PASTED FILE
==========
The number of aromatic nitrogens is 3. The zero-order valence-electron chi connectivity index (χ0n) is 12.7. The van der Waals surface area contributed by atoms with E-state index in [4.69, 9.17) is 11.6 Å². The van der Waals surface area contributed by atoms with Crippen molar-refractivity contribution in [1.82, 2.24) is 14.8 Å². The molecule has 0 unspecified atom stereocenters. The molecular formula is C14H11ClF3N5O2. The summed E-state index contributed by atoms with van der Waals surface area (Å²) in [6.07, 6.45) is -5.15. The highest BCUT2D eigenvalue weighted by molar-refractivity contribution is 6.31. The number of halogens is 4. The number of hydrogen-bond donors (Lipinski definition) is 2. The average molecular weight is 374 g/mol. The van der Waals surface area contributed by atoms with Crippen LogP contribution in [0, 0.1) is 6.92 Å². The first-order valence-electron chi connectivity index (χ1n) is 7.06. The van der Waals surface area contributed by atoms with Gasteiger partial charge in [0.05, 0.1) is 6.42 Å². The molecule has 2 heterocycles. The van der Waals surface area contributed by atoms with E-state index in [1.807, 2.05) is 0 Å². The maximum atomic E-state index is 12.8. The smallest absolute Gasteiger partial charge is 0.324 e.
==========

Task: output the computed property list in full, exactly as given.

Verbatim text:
The number of aromatic nitrogens is 3. The zero-order valence-electron chi connectivity index (χ0n) is 12.7. The van der Waals surface area contributed by atoms with E-state index in [4.69, 9.17) is 11.6 Å². The van der Waals surface area contributed by atoms with Crippen molar-refractivity contribution in [1.82, 2.24) is 14.8 Å². The molecule has 0 unspecified atom stereocenters. The molecular formula is C14H11ClF3N5O2. The summed E-state index contributed by atoms with van der Waals surface area (Å²) in [6.07, 6.45) is -5.15. The highest BCUT2D eigenvalue weighted by molar-refractivity contribution is 6.31. The number of halogens is 4. The number of hydrogen-bond donors (Lipinski definition) is 2. The average molecular weight is 374 g/mol. The van der Waals surface area contributed by atoms with Crippen LogP contribution in [0, 0.1) is 6.92 Å². The first-order valence-electron chi connectivity index (χ1n) is 7.06. The van der Waals surface area contributed by atoms with Gasteiger partial charge in [0.05, 0.1) is 6.42 Å². The molecule has 2 heterocycles. The van der Waals surface area contributed by atoms with E-state index in [1.807, 2.05) is 0 Å². The maximum atomic E-state index is 12.8. The smallest absolute Gasteiger partial charge is 0.324 e.